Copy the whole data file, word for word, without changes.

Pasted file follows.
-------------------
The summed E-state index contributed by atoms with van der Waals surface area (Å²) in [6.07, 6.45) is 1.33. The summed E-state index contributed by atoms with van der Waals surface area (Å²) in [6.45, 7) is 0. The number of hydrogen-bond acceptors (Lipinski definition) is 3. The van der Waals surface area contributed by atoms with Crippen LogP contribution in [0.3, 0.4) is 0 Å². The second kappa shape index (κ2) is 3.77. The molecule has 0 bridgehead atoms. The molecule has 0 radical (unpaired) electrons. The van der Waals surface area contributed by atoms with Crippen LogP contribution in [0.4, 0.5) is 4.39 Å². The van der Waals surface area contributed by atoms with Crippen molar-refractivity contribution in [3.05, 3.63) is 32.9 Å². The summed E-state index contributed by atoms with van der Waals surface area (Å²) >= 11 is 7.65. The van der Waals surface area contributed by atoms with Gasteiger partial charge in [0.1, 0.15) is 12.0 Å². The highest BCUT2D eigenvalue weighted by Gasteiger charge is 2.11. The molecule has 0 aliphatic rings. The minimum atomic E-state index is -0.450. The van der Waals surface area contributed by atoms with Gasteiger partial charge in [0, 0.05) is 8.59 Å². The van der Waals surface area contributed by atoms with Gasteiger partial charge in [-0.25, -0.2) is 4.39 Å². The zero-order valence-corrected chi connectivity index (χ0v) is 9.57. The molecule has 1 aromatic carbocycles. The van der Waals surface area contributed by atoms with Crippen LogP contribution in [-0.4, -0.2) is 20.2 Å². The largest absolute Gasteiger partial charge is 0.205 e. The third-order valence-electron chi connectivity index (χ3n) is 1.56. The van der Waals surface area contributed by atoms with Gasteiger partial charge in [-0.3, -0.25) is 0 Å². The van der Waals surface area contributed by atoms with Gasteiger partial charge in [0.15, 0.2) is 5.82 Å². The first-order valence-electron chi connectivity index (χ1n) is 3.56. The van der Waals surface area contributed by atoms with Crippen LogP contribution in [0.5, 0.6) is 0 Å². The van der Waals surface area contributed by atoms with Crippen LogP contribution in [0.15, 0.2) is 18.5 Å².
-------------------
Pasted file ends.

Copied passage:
The summed E-state index contributed by atoms with van der Waals surface area (Å²) in [6.07, 6.45) is 1.33. The summed E-state index contributed by atoms with van der Waals surface area (Å²) in [6.45, 7) is 0. The number of hydrogen-bond acceptors (Lipinski definition) is 3. The van der Waals surface area contributed by atoms with Crippen LogP contribution in [0.3, 0.4) is 0 Å². The second kappa shape index (κ2) is 3.77. The molecule has 0 bridgehead atoms. The molecule has 0 radical (unpaired) electrons. The van der Waals surface area contributed by atoms with Crippen LogP contribution in [0.4, 0.5) is 4.39 Å². The van der Waals surface area contributed by atoms with Crippen molar-refractivity contribution in [3.05, 3.63) is 32.9 Å². The summed E-state index contributed by atoms with van der Waals surface area (Å²) >= 11 is 7.65. The van der Waals surface area contributed by atoms with Gasteiger partial charge in [0.1, 0.15) is 12.0 Å². The highest BCUT2D eigenvalue weighted by Gasteiger charge is 2.11. The molecule has 0 aliphatic rings. The minimum atomic E-state index is -0.450. The van der Waals surface area contributed by atoms with Gasteiger partial charge in [0, 0.05) is 8.59 Å². The van der Waals surface area contributed by atoms with Gasteiger partial charge in [-0.25, -0.2) is 4.39 Å². The zero-order valence-corrected chi connectivity index (χ0v) is 9.57. The molecule has 1 aromatic carbocycles. The van der Waals surface area contributed by atoms with Crippen LogP contribution in [-0.4, -0.2) is 20.2 Å². The largest absolute Gasteiger partial charge is 0.205 e. The third-order valence-electron chi connectivity index (χ3n) is 1.56. The van der Waals surface area contributed by atoms with Gasteiger partial charge in [-0.3, -0.25) is 0 Å². The van der Waals surface area contributed by atoms with Gasteiger partial charge in [0.15, 0.2) is 5.82 Å². The first-order valence-electron chi connectivity index (χ1n) is 3.56. The van der Waals surface area contributed by atoms with Crippen LogP contribution in [0.5, 0.6) is 0 Å². The van der Waals surface area contributed by atoms with Crippen LogP contribution in [0.15, 0.2) is 18.5 Å².